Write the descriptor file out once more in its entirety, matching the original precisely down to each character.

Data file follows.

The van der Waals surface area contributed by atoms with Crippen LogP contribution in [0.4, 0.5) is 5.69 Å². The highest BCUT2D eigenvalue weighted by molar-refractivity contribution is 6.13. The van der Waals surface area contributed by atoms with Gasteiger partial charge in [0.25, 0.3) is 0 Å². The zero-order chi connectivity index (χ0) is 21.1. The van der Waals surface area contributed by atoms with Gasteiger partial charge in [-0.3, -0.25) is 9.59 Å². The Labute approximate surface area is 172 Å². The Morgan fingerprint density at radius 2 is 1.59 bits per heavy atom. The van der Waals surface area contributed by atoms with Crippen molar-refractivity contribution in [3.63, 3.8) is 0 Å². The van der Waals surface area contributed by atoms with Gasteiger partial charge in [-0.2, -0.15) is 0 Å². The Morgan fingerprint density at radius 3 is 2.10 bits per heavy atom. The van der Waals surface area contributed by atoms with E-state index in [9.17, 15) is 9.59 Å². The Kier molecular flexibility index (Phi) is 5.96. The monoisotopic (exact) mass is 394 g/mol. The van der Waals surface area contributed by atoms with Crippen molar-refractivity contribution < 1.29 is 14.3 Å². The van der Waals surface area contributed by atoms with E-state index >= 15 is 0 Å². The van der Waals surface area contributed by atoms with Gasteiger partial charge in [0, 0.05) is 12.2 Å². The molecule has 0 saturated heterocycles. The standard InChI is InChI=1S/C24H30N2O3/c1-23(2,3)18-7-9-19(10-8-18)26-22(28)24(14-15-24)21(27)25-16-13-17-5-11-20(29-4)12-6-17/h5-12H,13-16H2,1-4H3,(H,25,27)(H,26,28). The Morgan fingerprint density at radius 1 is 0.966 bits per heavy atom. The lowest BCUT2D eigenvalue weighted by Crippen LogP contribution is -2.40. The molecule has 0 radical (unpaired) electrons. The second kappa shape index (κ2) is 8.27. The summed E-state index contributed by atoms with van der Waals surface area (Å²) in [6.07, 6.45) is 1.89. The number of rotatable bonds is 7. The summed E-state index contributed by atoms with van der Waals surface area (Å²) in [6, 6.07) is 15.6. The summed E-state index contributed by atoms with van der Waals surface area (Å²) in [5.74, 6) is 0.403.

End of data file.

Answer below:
The van der Waals surface area contributed by atoms with Crippen LogP contribution in [0.4, 0.5) is 5.69 Å². The highest BCUT2D eigenvalue weighted by molar-refractivity contribution is 6.13. The van der Waals surface area contributed by atoms with Gasteiger partial charge in [0.25, 0.3) is 0 Å². The zero-order chi connectivity index (χ0) is 21.1. The van der Waals surface area contributed by atoms with Gasteiger partial charge in [-0.3, -0.25) is 9.59 Å². The Labute approximate surface area is 172 Å². The Morgan fingerprint density at radius 2 is 1.59 bits per heavy atom. The van der Waals surface area contributed by atoms with Crippen molar-refractivity contribution in [3.63, 3.8) is 0 Å². The van der Waals surface area contributed by atoms with Gasteiger partial charge in [-0.2, -0.15) is 0 Å². The Morgan fingerprint density at radius 3 is 2.10 bits per heavy atom. The van der Waals surface area contributed by atoms with E-state index in [9.17, 15) is 9.59 Å². The Kier molecular flexibility index (Phi) is 5.96. The monoisotopic (exact) mass is 394 g/mol. The van der Waals surface area contributed by atoms with Crippen molar-refractivity contribution < 1.29 is 14.3 Å². The van der Waals surface area contributed by atoms with E-state index >= 15 is 0 Å². The van der Waals surface area contributed by atoms with Gasteiger partial charge in [0, 0.05) is 12.2 Å². The molecule has 0 saturated heterocycles. The standard InChI is InChI=1S/C24H30N2O3/c1-23(2,3)18-7-9-19(10-8-18)26-22(28)24(14-15-24)21(27)25-16-13-17-5-11-20(29-4)12-6-17/h5-12H,13-16H2,1-4H3,(H,25,27)(H,26,28). The Morgan fingerprint density at radius 1 is 0.966 bits per heavy atom. The lowest BCUT2D eigenvalue weighted by Crippen LogP contribution is -2.40. The molecule has 0 radical (unpaired) electrons. The second kappa shape index (κ2) is 8.27. The summed E-state index contributed by atoms with van der Waals surface area (Å²) in [6.07, 6.45) is 1.89. The number of rotatable bonds is 7. The summed E-state index contributed by atoms with van der Waals surface area (Å²) in [6, 6.07) is 15.6. The summed E-state index contributed by atoms with van der Waals surface area (Å²) in [5.74, 6) is 0.403.